BM: It was definitely a great year personally, but as a team we didnâ€™t win a lot of games. Just the opportunity to come to New York and play in arguably the greatest city, in front of great fans, passionate people, and the organization itself â€” it was a no brainer. Iâ€™ve been asked this question a lot â€” how can you duplicate that? Itâ€™s not really fair to say how can you get 79 catches, because if you look at the two teams, itâ€™s totally opposite. We were down a lot. Obviously, we havenâ€™t started the way we wanted to this season, but Iâ€™ve never been around a group of guys that have so much talent. Weâ€™ve got three guys on the outside that can score like that. You got the guy [Eli Manning] throwing the ball whoâ€™s a Super Bowl MVP. He knows what heâ€™s doing. Itâ€™s about doing all the little things as a tight end, which might not always show up on the stat sheet: blocking, pass protection, chipping, stuff like that.
Obviously Raider Nation is pretty intense, but whatâ€™s different about playing on the east coast as opposed to northern California?
BM: One of the biggest things Iâ€™ve noticed is everybody around here is really passionate about football. Not to say that they werenâ€™t in Oakland, but you go out to the breakfast shop, the Post Office, even the guys working at the front desk downstairs in my building â€” everybody is just a die hard Giants fan. Everybody wants to see you win and succeed â€” especially with the Super Bowl being here. The Giants have won a couple Super Bowls recently, so everybodyâ€™s just real passionate, and they want to take care of the players. Itâ€™s been a great experience. The people around here are very good and itâ€™s been fun so far.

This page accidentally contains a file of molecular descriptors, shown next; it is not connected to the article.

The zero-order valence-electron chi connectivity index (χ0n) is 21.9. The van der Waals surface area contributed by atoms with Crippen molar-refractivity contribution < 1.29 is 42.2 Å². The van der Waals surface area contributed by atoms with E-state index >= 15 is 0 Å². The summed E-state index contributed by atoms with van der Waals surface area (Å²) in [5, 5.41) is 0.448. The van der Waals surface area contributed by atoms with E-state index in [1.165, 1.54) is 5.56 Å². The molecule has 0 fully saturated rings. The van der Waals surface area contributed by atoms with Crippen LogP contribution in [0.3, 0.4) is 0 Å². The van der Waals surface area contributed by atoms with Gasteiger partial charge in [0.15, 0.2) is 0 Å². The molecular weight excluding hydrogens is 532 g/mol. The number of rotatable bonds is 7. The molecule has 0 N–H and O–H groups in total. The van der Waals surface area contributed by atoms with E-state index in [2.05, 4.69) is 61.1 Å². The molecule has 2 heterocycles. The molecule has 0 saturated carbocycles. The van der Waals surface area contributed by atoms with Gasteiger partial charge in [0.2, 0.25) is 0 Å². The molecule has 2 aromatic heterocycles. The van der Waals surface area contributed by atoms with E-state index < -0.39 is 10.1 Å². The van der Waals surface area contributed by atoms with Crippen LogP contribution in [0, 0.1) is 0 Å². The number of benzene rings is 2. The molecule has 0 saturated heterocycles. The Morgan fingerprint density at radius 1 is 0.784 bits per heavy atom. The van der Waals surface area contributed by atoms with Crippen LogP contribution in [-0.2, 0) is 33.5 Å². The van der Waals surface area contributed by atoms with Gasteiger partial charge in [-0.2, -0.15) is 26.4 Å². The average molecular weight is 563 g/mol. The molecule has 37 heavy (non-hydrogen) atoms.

When youâ€™ve got guys like Jimmy Graham and Antonio Gates putting up big numbers, do you think that thereâ€™s more pressure on todayâ€™s tight end to produce in the passing game?
BM: Maybe not so much pressure from inside the organization, but maybe from the outside. Guys like Jimmy Graham, Antonio Gates â€” those guys are special. That doesnâ€™t come around too often. Theyâ€™ve evolved the tight end position to be vertical threats down the field, and theyâ€™ve definitely changed the way the tight end is perceived in the offense.